- Thomson Reuters
Bayer is not letting Monsanto off the hook.
The German company on Thursday said it had boosted its all-cash offer for Monsanto, the maker of Roundup, to $125 per share from $122.
That’s about $55 billion in cash, meaning that a deal – if agreed – would be the biggest of the year so far.
Monsanto shares rose about 2.5%, to $103.65, as of 12:35 p.m. ET Thursday – still well below Bayer’s new offer.
Monsanto in May rejected Bayer’s first offer, saying “the current proposal significantly undervalues our company and also does not adequately address or provide reassurance for some of the potential financing and regulatory execution risks related to the acquisition.”
Bayer says it has since held private talks with the company and has “comprehensively addressed Monsanto’s questions concerning financing and regulatory matters and is prepared to make certain commitments to regulators.”
It said it’s willing to pay Monsanto $1.5 billion if the deal is blocked on antitrust grounds.
Importantly, Bayer says it submitted its new offer verbally on July 1 and formally on July 9 – five days before Thursday’s public announcement.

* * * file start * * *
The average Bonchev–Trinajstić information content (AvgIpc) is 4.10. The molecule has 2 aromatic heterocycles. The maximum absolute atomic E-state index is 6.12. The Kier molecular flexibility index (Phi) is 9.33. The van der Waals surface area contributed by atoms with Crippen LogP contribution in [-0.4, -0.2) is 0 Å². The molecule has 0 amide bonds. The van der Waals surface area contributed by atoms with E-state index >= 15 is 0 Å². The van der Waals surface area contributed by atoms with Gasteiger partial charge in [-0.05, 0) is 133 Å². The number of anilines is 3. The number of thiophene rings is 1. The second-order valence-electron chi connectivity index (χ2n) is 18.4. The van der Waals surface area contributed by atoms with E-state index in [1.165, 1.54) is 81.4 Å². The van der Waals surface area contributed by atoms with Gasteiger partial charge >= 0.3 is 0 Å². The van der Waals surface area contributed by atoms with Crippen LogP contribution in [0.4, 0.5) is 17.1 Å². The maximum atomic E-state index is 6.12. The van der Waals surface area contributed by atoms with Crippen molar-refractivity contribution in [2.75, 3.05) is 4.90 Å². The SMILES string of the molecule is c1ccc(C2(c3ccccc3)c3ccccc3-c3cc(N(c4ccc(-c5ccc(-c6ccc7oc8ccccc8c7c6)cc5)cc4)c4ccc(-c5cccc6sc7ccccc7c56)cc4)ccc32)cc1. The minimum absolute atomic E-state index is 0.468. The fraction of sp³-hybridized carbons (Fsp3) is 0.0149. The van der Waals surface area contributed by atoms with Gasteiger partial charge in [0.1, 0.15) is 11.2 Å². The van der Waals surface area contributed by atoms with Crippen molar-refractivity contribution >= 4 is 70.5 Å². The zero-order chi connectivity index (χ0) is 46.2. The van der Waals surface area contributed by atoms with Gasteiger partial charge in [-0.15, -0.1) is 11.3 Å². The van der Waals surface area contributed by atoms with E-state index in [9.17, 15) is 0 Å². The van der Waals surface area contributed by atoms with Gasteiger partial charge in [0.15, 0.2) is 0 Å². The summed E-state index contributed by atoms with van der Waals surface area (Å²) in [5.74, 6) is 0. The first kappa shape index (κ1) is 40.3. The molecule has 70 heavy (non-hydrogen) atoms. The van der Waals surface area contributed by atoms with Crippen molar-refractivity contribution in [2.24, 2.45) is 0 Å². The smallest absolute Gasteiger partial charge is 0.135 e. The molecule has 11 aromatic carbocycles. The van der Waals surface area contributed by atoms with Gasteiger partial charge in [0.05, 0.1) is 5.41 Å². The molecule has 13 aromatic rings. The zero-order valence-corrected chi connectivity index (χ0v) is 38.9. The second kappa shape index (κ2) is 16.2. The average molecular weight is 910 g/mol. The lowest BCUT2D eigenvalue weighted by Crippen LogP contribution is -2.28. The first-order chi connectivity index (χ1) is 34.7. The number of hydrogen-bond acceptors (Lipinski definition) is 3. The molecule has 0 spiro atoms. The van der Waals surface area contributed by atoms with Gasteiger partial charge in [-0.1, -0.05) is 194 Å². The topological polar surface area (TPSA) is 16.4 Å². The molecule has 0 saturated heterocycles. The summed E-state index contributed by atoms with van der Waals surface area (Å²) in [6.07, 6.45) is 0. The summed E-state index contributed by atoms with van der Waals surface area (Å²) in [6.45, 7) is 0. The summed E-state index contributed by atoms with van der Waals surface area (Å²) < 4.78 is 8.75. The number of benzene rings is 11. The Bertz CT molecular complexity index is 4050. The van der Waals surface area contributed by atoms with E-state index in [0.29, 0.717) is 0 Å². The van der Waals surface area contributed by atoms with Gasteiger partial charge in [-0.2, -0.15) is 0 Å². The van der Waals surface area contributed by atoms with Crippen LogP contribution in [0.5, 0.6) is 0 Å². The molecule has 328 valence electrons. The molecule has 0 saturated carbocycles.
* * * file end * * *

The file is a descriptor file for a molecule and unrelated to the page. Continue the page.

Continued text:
- Google Finance
The announcement follows news on Wednesday that Monsanto was exploring a potential transaction with the German chemicals producer BASF. Monsanto was interested in buying BASF’s agriculture-solutions unit, according to Bloomberg.
In other words, Bayer just spent weeks in private talks with Monsanto only to see that company try to make an acquisition of its own. So now it’s turning to the shareholders.
“We are convinced that this transaction is the best opportunity available to provide Monsanto shareholders with highly attractive, immediate and certain value,” Bayer CEO Werner Baumann said in the statement. “Bayer is fully committed to pursuing this transaction.”
After Bayer made its first offer, Baumann said, “we fully expect a positive answer of the Monsanto board of directors” – which is not something he reiterated this time.